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Making a positive change in the world

“Eleutheria” is the Greek word for “freedom.” It is also the reference name of an island in the Bahamas (Eleuthera).…
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The boy monk: a review of ‘Monastery Mornings’

To be human is to suffer. In the case of third-grader Michael O’Brien, that meant watching the apparent disintegration of his…
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Shipwreck, survival and faith all in one novel

Novels that touch on faith and God have long intrigued me.
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Pride, ignorance and high tech equal disaster

About halfway through “Blue Fire” (Kensington Publishing Corp., 2022, 326 pages,) John Gilstrap’s apocalyptic novel about a worldwide nuclear war,…
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A well-told history of the Lakota Sioux

Having grown up in these Cherokee hills, I became interested in things native from an early age. This interest, spawned…
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Off to the beach with “Shrimp Highway”

Too much time has passed since I last visited the coast.
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I don’t get it: A Review of ‘The Ballad of Laurel Springs’

Sometimes a book I’ve read, particularly a novel, will leave me mystified, which is not always a good thing.
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One man’s vision of the Southern Appalachians

In my recent passion and ongoing interest in reviewing books by local and regional authors, I am offering here, yet…
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A quick review and a word of gratitude

Recently in this space I reviewed “The Broken Spine” by Dorothy St. James, a murder mystery set in a small…
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‘The Broken Spine’ and ‘The Dead Beat’

Cypress, South Carolina is a moderately-sized town surrounded by farms where neighbors know one another and the pace of life…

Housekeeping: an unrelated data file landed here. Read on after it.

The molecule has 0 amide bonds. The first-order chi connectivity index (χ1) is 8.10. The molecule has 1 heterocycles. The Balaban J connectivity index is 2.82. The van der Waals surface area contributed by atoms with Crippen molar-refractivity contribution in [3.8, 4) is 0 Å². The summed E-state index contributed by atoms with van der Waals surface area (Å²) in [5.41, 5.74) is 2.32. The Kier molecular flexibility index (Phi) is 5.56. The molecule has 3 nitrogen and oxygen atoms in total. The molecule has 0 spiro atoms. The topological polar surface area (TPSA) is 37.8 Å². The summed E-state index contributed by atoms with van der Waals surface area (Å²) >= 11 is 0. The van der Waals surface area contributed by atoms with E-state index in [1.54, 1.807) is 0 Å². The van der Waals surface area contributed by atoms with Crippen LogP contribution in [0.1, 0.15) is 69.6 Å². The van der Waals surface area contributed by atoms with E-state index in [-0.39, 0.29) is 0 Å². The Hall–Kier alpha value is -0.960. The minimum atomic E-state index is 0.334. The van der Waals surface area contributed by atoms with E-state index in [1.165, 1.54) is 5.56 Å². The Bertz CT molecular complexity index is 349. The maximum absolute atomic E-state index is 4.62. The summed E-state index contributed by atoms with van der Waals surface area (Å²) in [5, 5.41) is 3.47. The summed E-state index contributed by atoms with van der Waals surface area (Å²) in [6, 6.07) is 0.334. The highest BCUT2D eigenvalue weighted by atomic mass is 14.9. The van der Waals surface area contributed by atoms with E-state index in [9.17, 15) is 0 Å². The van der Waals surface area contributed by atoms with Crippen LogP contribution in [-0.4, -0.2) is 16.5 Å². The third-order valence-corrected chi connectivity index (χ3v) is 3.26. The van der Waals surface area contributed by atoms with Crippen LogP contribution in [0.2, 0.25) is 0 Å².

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Making your business a success; making success your business

It’s not often, if ever, that I would review a book about “how to succeed in business.” But I’m in…
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Medicine for the soul: reading Roger Scruton

So why take a look here at two books by a philosopher and polymath, neither of which may appeal to…
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One long, one short: ‘The Book of Candlelight’ and ‘Human Smoke’

Some men pick up a copy of Ellery Adams’ “The Book of Candlelight: A Secret, Book, and Scone Society Novel”…
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Making peace with the past

I spent my boyhood living in Graham County in a community called Milltown in Robbinsville. In those days, there was…
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Take time to read the ‘Book of Nature’

During the pandemic, regional authors have been busy. I’ve been made aware of several books being released this year by…
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Summer’s coming, and it’s time for some fun!

“Summertime, and the livin’ is easy….” So begins one of the George Gershwin’s greatest songs, an aria in “Porgy and Bess”…
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National Poetry Month: Honor our poets by listening

What month other than April could possibly be designated National Poetry Month?
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From Soviet Russia to the American rural South

Time for the book review machine to travel back a few years.
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Good book, bad ending: ‘A Stolen Focus’

Sucker-punched. That’s how I felt when I finished reading Johann Hari’s “Stolen Focus: Why You Can’t Pay Attention — and How…
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From pole to pole, reimagining the future

It’s rare to come across a book that takes one far afield from the original focus presented by the artist…
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Wild and free: two books, two approaches

A friend who was a fan of the Lee Child’s novels used to wear a T-shirt reading, “What would Jack…
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An old guy looks at graphic books

Over the last year or so, I’ve noticed that the graphic books on the shelves of my public library are…
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‘Just Maria’ a good read for all ages

What’s up with me? In my old age, am I regressing backwards to my teenage days? Or is Jay Hardwig’s…
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Take the edge off winter with story hour

It’s late Saturday afternoon, February, that hour before supper when the little ones go bananas, and the 5-year-old and his…
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Pancakes, with a side of ‘Craft & Culture’

Several years ago, when my children and grandchildren were gathering for a week at the beach in a house I’d…